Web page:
SUBSCRIPTIONS@BUSINESSEDGE.CA wa t e r - s aving showerhead in need to look at government to end if needed, he said.
2006, compared to more than find ways of making sure every- “If it’s going to take you an
four in 10 in 1994.The propor- body is recognizing the real hour to get from one end of the
INSIDE EDGE tion using water-saving toilets costs of our actions.” city to the other (by bus) and
nearly tripled, and composting Having a good transit system you can (do it by car) in about
■ 20 QUESTIONS ■ EDGE@WORK also was on the rise. is a luxury for a lot of big cities 22, 23 minutes, I think a lot of
Software entrepreneur Wayne Companies are learning that But the survey found other with commuters wanting to people would still choose their
Purboo has enjoyed his retaining staff is as much of a aspects of household behaviour park the car at home, but that vehicle, so we’re trying to make
telecommunications challenge as finding them in have not changed much since doesn’t mean those living in it more beneficial time-wise to
rollercoaster ride. the first place. the mid-1990s. less populated areas don’t have take the bus for people.”
Page 6 Page 18 Chemical pesticide use was options, Matthaus said. Yet for many living in bed-
down only slightly to 29 per “Even smaller communities room communities near the
■ FINANCIAL EDGE ■ OPINIONS cent in 2006 from 31 per cent might have to start looking at city of 225,000, driving still
A strong stock market is Banks have taken the plunge in 1994, with the sole excep- prioritizing more investments remains their main way to get
making it tough for Fred into dangerous mortgage tion of Quebec, w h e re the in those kinds of areas, or for into Saskatoon, Atchison said.
Pynn of Bissett Investment territory with gimmicky deals, share of households applying individuals, making investments Pesticide use was highest in
Management to find bargains. says columnist D’Arcy Jenish. en
l aw n - a n d - g a rd pesticides in better technology that allows the Prairie provinces, led by
Page 12 Page 20 plunged by half to 15 per cent. you to either work at home Manitoba at 44 per cent and
Most Canadians also com- more often or carpooling with Saskatchewan close behind at
■ STREET LIFE ■ EXPORT ANALYSIS muted to work alone in a pri- neighbours.” 43 per cent.
Constellation Software’s star Strong sectors such as energy vate car or truck, with 57 per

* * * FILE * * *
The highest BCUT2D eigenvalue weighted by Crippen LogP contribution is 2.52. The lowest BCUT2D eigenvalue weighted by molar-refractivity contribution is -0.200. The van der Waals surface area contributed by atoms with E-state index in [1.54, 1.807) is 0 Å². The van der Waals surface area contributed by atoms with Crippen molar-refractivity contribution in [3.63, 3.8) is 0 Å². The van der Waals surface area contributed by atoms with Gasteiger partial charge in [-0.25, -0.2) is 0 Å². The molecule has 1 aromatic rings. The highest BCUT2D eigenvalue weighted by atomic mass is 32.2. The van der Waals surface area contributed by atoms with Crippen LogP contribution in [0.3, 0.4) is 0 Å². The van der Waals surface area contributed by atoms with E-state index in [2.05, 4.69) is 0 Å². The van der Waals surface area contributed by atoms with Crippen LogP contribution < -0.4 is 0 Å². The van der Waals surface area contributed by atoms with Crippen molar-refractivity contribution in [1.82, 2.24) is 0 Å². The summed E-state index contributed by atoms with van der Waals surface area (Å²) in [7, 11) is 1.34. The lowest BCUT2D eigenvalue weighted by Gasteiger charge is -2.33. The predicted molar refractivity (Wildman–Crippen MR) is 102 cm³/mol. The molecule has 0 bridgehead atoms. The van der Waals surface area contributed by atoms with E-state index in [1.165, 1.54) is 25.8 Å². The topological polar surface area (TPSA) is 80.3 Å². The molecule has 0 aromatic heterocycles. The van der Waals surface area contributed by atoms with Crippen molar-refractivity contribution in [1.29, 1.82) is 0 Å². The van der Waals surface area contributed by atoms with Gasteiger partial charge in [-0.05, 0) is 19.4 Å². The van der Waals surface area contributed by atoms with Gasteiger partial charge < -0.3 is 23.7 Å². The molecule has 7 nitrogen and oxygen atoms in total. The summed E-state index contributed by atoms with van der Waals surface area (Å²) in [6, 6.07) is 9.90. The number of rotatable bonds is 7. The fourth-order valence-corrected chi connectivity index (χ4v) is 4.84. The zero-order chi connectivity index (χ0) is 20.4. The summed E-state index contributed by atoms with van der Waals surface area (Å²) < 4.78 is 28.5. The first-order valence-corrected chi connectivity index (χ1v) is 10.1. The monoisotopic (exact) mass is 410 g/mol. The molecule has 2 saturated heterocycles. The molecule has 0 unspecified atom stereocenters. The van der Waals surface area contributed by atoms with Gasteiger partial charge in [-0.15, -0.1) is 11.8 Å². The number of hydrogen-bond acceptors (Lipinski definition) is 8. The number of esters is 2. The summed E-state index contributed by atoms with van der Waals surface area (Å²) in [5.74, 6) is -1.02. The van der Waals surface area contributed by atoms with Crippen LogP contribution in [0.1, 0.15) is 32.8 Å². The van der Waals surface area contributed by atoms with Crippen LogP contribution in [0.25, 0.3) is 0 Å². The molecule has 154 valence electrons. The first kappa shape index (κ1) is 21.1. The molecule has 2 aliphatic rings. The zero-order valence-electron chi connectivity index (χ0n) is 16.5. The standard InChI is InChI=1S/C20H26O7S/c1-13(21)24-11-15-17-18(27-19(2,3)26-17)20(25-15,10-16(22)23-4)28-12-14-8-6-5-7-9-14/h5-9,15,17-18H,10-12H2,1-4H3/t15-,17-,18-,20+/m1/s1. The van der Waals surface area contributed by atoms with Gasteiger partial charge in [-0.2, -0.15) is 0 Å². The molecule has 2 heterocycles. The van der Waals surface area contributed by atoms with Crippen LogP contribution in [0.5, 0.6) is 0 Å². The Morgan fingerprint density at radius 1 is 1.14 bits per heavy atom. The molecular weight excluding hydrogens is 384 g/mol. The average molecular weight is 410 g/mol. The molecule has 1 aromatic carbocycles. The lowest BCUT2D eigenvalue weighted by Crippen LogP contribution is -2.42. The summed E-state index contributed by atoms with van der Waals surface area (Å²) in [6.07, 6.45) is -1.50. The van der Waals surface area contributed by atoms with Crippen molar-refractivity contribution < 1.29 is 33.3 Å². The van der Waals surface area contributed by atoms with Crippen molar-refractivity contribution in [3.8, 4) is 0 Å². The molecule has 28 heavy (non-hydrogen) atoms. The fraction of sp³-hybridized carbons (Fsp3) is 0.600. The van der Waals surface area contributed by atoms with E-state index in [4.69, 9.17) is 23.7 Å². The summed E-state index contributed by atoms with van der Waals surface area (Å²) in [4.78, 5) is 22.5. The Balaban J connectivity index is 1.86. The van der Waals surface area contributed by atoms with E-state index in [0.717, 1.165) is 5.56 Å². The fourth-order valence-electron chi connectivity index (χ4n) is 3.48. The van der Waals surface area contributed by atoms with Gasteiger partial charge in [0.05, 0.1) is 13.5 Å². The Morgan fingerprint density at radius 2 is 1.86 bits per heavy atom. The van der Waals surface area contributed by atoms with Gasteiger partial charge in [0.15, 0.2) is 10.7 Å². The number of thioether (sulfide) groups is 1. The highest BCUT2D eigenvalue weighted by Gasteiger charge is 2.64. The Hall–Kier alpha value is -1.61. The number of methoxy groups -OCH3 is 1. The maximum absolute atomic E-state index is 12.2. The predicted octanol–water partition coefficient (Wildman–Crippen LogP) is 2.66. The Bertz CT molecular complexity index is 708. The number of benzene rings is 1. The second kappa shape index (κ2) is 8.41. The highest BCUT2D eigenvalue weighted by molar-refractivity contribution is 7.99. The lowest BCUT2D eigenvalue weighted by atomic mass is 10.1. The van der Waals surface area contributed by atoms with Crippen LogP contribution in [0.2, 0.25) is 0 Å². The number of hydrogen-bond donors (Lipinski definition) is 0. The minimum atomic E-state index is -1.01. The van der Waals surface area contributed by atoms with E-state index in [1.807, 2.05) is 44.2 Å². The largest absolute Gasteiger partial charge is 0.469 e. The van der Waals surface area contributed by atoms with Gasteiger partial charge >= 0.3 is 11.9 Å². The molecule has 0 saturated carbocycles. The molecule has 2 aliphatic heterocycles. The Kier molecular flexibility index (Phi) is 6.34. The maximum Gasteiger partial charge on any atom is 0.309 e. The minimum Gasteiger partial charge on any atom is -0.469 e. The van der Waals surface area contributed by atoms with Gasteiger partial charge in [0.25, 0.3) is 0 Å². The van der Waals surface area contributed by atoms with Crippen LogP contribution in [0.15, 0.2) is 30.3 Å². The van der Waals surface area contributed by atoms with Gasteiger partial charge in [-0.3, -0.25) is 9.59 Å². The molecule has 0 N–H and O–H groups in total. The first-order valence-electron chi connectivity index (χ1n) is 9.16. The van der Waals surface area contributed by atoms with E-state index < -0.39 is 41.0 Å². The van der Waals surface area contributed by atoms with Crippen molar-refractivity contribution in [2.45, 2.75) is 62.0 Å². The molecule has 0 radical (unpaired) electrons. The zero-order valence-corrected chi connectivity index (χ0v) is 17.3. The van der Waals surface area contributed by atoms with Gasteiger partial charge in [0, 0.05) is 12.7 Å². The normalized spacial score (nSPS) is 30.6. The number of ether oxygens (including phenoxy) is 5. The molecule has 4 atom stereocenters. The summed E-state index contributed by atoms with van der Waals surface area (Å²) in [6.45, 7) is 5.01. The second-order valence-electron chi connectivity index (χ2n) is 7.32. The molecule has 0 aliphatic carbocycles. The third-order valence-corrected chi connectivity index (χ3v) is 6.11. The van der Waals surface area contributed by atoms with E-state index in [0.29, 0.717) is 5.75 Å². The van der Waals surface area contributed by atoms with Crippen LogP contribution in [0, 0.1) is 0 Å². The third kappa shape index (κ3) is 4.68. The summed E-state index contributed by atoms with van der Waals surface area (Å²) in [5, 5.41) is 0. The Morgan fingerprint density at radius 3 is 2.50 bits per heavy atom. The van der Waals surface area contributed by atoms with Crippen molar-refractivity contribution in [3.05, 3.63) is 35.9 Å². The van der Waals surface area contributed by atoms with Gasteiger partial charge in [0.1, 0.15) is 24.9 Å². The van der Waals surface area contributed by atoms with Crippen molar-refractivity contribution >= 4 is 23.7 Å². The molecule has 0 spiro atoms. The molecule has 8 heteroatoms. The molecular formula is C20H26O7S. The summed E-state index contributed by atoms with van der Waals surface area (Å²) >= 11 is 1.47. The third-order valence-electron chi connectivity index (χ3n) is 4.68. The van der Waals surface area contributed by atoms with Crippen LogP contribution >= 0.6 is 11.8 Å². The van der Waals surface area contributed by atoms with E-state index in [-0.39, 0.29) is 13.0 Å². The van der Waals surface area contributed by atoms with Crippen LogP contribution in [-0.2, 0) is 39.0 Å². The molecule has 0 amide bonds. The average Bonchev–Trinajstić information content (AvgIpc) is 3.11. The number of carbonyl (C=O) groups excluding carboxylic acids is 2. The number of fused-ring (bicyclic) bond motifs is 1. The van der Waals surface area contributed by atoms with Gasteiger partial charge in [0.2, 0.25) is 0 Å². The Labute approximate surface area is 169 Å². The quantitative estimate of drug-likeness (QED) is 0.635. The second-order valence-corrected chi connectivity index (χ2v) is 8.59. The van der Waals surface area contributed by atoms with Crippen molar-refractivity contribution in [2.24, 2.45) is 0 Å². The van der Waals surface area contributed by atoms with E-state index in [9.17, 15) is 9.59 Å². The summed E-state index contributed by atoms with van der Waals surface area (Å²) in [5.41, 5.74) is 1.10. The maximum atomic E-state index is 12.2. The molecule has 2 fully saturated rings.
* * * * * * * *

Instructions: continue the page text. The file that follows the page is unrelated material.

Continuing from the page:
is shining bright on the heels and metals are helping to keep cent of all people working out-
of an acquisition spree. the world economy rolling. side the home travelling solo to
Page 14 Page 20 their jobs during the warmer
months, growing to 64 per cent
■ REAL ESTATE EDGE ■ TECHNOLOGY EDGE in colder months.
Selling a ranch, like the Alexis As digital surveillance The survey found that of the
Creek spread near Williams improves, there’s the question country’s urban centres in sum-
Lake, B.C., can come down to of who’s watching the security mer, Saskatoon, A b b o t s f o rd ,
whether the buyer needs a camera staffers, says columnist B.C., and Windsor, Ont., had
private airport. Tom Keenan. the highest proportion of peo-
Page 16 Page 22 ple commuting on their own in
Use Someone Else’s Money
Equipment Leasing is Convenient and Fast
• Steel Buildings
• Commercial Equipment
• Office Equipment
• Materials & Handling Equipment
• Agriculture Equipment
• Plus Much More
Offices in Alberta, Saskatchewan and Ontario
July 27, 2007 Page 3
Workplace safety measures raise concerns
are particularly vulnerable to were killed and four others the legislated employment stan- allowed to stray outside that
Unions say abuse because of their depend- injured earlier this year while dards,” says Jackson. fence.”
ence on the employer,” says working at a Canadian Natural James Leland, business man- Under PNPs, employers must
foreign workers Andrew Jackson, chief econo- Resource Ltd. (CNRL) project ager for Ironworkers Local 97 prove that they have not been